Powered by

Monthly users

Products in the database

Cosmetic Ingredients

Sets of Algorithm Matching Parameters (and counting!)


Benzophenones prevent UV light from damaging scents and colors in products such as perfumes and soaps. It can also be added to the plastic packaging as a UV blocker. Its use allows manufacturers to package the product in clear glass or plastic.

Oxybenzone aka benzophenone-3

Oxybenzone provides broad-spectrum ultraviolet coverage, including UVB and short-wave UVA rays.

Oxybenzone is used in plastics as an ultraviolet light absorber and stabilizer. It is used, along with other benzophenones, in sunscreens, hair sprays, and cosmetics because they help prevent potential damage from sunlight exposure. It is also found, in concentrations up to 1%, in nail polishes. Oxybenzone can also be used as a photostabilizer for synthetic resins.

Regulations on Oxybenzone by country
Country Oxybenzone permitted
Australia 10%
Canada 6%
European Union 10%
Japan 5%
Sweden unregulated
United States 6%

Sweden has banned benzophenone-3 in sunscreens.




Other Names:

Range: UVB, UVA2 Max: 3% Absorbs UVB rays and short-wave UVA rays Derivative of benzophenone; Insoluble in water; FDA approved




Other Names:
– BP4
– Uvinul MS40
Escalol 577

Range: UVB, UVA2 Max: 5% Absorbs UV rays Photostable; Helps stabilize other UV filters; Absorbed by skin so its safety use in sunscreen is questionable. More information is needed; FDA approved. Offers improved stability of formula fragrance and color.



Used as fixatives for heavy perfumes (e.g., geranium) and soaps (the smell of “new-mown hay”). Obtained as a white, flaky solid with a delicate, persistent, roselike odor, and soluble in most fixed oils and in mineral oil. Also used in the manufacture of hair sprays and in sunscreens. They help prevent deterioration of ingredients that might be affected by the ultraviolet rays found in ordinary daylight. May produce hives and contact sensitivity. In sunscreens they may cause immediate hives as well as other photoallergic reactions. Also may cause face and neck rashes when in shampoo. On the basis of the available information, the CIR Expert Panel found it safe in the early 1980s but is considering new information to determine if the final safety assessment should be reaffirmed, amended, or have an addendum.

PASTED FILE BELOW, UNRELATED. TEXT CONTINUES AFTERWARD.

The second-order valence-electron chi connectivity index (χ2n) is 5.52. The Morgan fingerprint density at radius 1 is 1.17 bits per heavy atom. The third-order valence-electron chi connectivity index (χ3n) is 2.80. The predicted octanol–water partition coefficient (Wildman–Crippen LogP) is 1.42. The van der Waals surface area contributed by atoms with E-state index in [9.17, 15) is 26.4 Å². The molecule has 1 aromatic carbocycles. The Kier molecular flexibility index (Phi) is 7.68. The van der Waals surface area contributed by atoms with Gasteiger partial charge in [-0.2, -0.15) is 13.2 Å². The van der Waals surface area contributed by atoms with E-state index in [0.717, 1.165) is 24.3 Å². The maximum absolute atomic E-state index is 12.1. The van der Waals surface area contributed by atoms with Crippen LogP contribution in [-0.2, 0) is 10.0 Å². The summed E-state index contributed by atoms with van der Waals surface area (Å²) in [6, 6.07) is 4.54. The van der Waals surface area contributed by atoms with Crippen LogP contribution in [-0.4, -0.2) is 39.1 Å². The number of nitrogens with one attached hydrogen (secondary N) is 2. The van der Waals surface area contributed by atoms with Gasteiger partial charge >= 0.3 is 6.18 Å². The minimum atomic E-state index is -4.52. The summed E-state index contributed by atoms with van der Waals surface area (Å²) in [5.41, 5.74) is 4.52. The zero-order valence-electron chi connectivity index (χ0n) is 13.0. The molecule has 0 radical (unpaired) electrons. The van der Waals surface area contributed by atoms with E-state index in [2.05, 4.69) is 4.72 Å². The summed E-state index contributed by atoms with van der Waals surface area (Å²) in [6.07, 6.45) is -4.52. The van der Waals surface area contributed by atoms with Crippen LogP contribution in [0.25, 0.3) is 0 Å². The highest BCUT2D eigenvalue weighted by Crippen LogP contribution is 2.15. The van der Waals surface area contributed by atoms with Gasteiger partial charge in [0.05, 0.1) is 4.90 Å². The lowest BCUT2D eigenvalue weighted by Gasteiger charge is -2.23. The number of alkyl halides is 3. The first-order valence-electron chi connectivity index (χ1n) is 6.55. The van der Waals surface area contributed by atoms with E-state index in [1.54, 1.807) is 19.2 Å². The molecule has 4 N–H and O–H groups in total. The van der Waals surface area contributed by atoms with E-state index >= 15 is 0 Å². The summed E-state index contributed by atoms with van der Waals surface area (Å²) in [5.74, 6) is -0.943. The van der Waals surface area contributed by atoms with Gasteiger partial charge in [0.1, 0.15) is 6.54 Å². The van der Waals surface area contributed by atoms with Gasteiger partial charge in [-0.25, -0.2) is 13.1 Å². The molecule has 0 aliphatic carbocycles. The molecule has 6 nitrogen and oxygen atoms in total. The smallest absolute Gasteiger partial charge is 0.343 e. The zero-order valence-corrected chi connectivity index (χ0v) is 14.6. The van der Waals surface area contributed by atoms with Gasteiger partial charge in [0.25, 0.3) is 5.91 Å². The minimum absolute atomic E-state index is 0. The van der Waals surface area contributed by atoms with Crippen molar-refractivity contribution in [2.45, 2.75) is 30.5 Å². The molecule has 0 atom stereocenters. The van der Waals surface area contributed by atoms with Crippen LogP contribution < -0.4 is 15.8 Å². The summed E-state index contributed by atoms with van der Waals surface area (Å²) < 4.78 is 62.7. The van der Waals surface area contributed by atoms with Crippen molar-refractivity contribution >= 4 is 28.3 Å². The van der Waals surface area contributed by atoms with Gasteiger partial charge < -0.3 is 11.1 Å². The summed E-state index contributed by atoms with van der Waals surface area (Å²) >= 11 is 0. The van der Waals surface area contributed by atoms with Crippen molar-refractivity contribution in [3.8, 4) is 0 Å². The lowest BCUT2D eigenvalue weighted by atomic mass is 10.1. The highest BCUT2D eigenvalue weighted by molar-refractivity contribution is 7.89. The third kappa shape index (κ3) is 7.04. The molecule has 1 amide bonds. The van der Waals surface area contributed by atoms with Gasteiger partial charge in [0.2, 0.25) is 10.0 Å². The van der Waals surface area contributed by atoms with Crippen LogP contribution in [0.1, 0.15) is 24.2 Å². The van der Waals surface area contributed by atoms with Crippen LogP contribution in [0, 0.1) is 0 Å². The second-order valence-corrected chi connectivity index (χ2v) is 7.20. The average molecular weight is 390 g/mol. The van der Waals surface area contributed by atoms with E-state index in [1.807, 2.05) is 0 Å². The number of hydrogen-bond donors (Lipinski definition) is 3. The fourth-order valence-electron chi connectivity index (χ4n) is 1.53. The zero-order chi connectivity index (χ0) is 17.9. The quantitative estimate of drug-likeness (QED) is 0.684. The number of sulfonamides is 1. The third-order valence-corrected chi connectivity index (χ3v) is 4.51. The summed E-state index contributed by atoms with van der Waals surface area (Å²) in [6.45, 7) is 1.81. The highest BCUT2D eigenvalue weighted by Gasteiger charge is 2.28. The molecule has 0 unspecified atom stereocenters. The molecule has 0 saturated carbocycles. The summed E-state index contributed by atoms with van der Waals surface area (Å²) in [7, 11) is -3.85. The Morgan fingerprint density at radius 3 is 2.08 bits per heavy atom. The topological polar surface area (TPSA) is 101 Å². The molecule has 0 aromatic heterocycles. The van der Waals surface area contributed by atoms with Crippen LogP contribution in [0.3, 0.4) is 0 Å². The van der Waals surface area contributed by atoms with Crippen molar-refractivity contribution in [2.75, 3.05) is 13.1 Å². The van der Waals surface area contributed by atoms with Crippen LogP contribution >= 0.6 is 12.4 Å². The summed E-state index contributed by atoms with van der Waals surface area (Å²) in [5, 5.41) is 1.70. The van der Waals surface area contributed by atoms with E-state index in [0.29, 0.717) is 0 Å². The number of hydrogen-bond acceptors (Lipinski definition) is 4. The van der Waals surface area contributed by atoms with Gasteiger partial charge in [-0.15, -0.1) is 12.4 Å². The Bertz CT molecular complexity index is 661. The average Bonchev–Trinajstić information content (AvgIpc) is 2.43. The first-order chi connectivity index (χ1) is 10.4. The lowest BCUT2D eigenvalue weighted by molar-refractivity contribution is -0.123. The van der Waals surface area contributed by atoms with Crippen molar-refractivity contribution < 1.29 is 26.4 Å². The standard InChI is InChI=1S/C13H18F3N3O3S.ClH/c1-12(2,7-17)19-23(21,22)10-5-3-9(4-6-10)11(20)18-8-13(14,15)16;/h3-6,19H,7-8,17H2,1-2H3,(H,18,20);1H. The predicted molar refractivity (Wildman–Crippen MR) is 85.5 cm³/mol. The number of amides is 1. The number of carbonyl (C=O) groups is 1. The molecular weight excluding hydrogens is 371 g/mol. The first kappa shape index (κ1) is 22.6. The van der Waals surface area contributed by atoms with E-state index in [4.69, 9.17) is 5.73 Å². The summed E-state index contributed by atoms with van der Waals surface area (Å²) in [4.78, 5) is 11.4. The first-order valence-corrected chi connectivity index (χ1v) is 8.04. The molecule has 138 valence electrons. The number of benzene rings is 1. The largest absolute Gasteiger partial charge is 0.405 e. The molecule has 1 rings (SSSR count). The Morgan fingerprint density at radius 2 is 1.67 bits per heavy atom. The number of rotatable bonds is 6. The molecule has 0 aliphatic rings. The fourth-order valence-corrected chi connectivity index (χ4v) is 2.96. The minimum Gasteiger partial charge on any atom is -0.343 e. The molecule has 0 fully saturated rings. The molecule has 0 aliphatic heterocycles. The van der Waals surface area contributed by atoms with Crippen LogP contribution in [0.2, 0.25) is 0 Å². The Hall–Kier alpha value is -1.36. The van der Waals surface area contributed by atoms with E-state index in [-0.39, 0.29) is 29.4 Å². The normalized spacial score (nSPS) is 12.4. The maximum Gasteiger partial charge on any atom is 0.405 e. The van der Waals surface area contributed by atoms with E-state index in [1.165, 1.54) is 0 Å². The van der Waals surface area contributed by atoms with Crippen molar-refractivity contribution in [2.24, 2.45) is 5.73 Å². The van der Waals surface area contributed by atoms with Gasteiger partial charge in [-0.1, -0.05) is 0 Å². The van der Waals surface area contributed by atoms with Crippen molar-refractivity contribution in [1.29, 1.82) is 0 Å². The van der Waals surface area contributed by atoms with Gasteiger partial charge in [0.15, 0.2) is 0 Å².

Used in cosmetics like gels and shampoos, colorant, setting lotions, normal and gloss hair sprays. Acts as a UV filter. Offers benefits such as colour protection and improved stability.

« Back to Dictionary Home

Skincare Dupes